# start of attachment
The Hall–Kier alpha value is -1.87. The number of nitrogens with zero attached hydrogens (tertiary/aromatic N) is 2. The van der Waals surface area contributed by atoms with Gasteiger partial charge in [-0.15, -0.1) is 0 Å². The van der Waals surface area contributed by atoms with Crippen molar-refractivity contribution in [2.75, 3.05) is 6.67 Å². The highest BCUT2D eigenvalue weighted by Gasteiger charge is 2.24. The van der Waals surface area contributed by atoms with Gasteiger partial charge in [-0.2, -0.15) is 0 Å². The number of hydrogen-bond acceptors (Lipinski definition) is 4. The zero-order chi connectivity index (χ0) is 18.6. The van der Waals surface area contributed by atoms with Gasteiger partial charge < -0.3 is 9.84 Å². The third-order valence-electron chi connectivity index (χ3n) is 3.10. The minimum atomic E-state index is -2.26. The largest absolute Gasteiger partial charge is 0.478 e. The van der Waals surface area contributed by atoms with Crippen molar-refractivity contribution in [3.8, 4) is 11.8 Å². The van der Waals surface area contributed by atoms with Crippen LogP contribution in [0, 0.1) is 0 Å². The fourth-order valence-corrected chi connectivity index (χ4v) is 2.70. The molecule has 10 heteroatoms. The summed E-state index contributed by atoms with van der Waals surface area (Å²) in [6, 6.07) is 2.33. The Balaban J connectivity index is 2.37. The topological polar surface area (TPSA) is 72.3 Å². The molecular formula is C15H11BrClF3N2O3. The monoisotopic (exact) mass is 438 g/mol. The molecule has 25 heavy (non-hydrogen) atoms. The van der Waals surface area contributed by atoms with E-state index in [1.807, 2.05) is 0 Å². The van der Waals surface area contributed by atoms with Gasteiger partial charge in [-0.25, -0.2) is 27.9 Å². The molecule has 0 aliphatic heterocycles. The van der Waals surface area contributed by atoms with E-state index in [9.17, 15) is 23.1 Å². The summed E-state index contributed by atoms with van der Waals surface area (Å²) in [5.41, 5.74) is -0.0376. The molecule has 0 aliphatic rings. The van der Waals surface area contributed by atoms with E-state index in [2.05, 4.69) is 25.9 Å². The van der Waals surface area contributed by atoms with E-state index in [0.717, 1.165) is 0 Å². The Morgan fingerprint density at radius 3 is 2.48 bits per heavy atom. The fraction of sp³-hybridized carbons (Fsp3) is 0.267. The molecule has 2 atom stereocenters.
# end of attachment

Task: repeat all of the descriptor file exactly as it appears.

The Hall–Kier alpha value is -1.87. The number of nitrogens with zero attached hydrogens (tertiary/aromatic N) is 2. The van der Waals surface area contributed by atoms with Gasteiger partial charge in [-0.15, -0.1) is 0 Å². The van der Waals surface area contributed by atoms with Crippen molar-refractivity contribution in [2.75, 3.05) is 6.67 Å². The highest BCUT2D eigenvalue weighted by Gasteiger charge is 2.24. The van der Waals surface area contributed by atoms with Gasteiger partial charge in [-0.2, -0.15) is 0 Å². The number of hydrogen-bond acceptors (Lipinski definition) is 4. The zero-order chi connectivity index (χ0) is 18.6. The van der Waals surface area contributed by atoms with Gasteiger partial charge < -0.3 is 9.84 Å². The third-order valence-electron chi connectivity index (χ3n) is 3.10. The minimum atomic E-state index is -2.26. The largest absolute Gasteiger partial charge is 0.478 e. The van der Waals surface area contributed by atoms with Crippen molar-refractivity contribution in [3.8, 4) is 11.8 Å². The van der Waals surface area contributed by atoms with Crippen LogP contribution in [0, 0.1) is 0 Å². The fourth-order valence-corrected chi connectivity index (χ4v) is 2.70. The molecule has 10 heteroatoms. The summed E-state index contributed by atoms with van der Waals surface area (Å²) in [6, 6.07) is 2.33. The Balaban J connectivity index is 2.37. The topological polar surface area (TPSA) is 72.3 Å². The molecular formula is C15H11BrClF3N2O3. The monoisotopic (exact) mass is 438 g/mol. The molecule has 25 heavy (non-hydrogen) atoms. The van der Waals surface area contributed by atoms with E-state index in [1.807, 2.05) is 0 Å². The van der Waals surface area contributed by atoms with Gasteiger partial charge in [-0.25, -0.2) is 27.9 Å². The molecule has 0 aliphatic heterocycles. The van der Waals surface area contributed by atoms with E-state index in [9.17, 15) is 23.1 Å². The summed E-state index contributed by atoms with van der Waals surface area (Å²) in [5.41, 5.74) is -0.0376. The molecule has 0 aliphatic rings. The van der Waals surface area contributed by atoms with E-state index in [2.05, 4.69) is 25.9 Å². The van der Waals surface area contributed by atoms with E-state index in [0.717, 1.165) is 0 Å². The Morgan fingerprint density at radius 3 is 2.48 bits per heavy atom. The fraction of sp³-hybridized carbons (Fsp3) is 0.267. The molecule has 2 atom stereocenters.